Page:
Free Upgrade to Windows 10 Still Available with Workaround

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Just after Windows 10 debuted in 2015, we suggested that most tablet users wait to upgrade. A year later, it’s time for anyone still holding on to a previous version to make the switch to Microsoft’s latest.

The most obvious reason is that the offer of a free upgrade to everyone with Windows 8 or Windows 7 expires on July 29. But it goes beyond that: this new version is better than either of these two earlier ones, both for those who have a traditional tablet and those who use a 2-in-1.

UPDATE: Although Microsoft’s free Windows 10 upgrade offer is technically over, the company still allows anyone who needs to use the assistive technologies built into in this operating system to install it at no cost. All that’s necessary is to visit a page on Microsoft’s website and assert “Yes, I use assistive technologies and I am ready for my free upgrade to Windows 10.”

Windows 10 UpgradeThe cost of a non-free free upgrade to Window 10 Home is $119.99.

What a Difference a Year Makes

When it launched last summer, Win10 had a lot of potential but also some definite problems. The timing of the debut was controlled more by getting new computers with this version in the hands of students at the beginning of the school year than waiting until it was really ready.

Among the most notable issues was that the new Microsoft Edge, the web browser that supplanted the venerable Internet Explorer, was little better than a beta back then. Fortunately, this software has matured considerably over the past year, to the point where it can do the jobs most consumers and businesspeople need, which isn’t to say some people aren’t going to prefer the rival Chrome browser.

Beyond that, this new operating system was definitely buggy when it launched. While nothing as huge and complex as Windows can ever be bug-free, version 10 is now quite stable enough for average users to work with every day.

And It’s Getting Better

A compelling reason to embrace Win10 is that some of the best 2-in-1s and tablets on the market today require it. Anyone who is stubbornly holding onto Windows 7 is passing up on the outstanding Surface Pro 4, Samsung Galaxy TabPro S, and the new Huawei MateBook, just to name a few.

Also, Microsoft isn’t resting on its laurels. On August 2, Windows 10 Anniversary Edition will launch with new features for users of touchscreen-enabled devices, including Windows Ink Workspace that will build sticky notes, a sketch pad, and screen sketch into the OS. In addition, changes are being made to the app launcher so that it functions more like the Start Page in Windows 8.1 did.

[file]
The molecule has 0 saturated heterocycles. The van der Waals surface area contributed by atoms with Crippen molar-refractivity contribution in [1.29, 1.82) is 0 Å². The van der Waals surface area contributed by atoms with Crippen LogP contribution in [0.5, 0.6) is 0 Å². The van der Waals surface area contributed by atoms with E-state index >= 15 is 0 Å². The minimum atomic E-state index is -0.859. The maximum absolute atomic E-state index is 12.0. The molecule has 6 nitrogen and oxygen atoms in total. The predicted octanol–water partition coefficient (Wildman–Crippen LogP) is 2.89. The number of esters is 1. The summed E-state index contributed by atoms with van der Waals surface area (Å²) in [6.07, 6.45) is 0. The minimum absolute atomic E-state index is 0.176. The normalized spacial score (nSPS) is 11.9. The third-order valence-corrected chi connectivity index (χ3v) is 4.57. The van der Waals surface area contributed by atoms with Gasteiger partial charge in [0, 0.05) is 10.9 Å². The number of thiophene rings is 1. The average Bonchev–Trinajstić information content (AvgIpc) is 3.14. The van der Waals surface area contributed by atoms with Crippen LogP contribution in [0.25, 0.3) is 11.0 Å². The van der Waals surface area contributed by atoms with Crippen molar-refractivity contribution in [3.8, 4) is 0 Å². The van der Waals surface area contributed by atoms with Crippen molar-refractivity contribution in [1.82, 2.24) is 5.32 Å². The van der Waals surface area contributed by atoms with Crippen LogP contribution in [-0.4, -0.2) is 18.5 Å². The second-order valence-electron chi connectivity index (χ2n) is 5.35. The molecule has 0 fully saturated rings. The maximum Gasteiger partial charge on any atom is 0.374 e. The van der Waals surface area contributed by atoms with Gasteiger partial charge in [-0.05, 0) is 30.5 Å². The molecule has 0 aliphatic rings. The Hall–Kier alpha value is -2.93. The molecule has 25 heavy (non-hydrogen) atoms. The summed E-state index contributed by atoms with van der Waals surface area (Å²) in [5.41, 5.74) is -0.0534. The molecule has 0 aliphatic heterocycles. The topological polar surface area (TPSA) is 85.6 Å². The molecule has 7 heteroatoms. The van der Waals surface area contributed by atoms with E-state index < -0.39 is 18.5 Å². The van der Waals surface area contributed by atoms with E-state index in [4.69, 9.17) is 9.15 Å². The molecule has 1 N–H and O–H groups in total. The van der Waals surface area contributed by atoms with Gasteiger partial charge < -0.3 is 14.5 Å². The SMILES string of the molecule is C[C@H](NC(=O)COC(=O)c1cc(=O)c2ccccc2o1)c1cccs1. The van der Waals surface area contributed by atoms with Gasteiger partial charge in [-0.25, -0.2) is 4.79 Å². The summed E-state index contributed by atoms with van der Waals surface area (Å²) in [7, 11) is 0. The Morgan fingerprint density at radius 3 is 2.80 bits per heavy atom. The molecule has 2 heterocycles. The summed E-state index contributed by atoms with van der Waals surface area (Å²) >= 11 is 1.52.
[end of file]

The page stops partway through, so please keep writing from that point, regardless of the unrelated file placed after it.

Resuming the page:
Update to Windows 10

Windows 10 Anniversary Edition

Plus, there will be improvements in the Anniversary Edition for everyone, including adding support for browser extensions like ad blockers to Microsoft Edge. This will be a free upgrade next week, but only for people already running Win10.

A Windows 10 Refresher Course

Windows 7 was developed for laptops with mice and keyboards and so isn’t a good fit for tablets. Version 8, on the other hand, was written for touchscreens and isn’t well suited for laptops or desktop that don’t have one. Microsoft learned from each of these earlier versions and merged many of their best features into its current operating system.

This reflects how the market for mobile computers is going as well, with consumers increasingly forgoing traditional laptops and slate tablets for 2-in-1s that combine the best features of both. Microsoft makes some of the top hardware in this class, and Windows 10 is the best software this company has ever made to power them.

It does this with a mode for each type of computer. The default is for the device being used like a laptop or desktop, so the traditional Start Menu is featured, and applications run in resizable windows. Anyone familiar with a Microsoft product going back to Windows 95 shouldn’t have much of a learning curve.

Upgrade to Windows 10

Windows 10 Laptop Mode

There’s also a Windows 10 mode especially for tablets that emphasizes touchscreen control. The Windows menu expands to fill the whole screen, and so do applications, though two or more can be displayed next to each other. Switching into Tablet Mode is as easy as detaching a 2-in-1’s clip-on keyboard.

AnalysisAny computer that qualifies for the free upgrade has been reminding its owner that Win10 is available for months. It’s time to make the jump, because the opportunity to move to Microsoft’s best OS at no cost won’t last forever.

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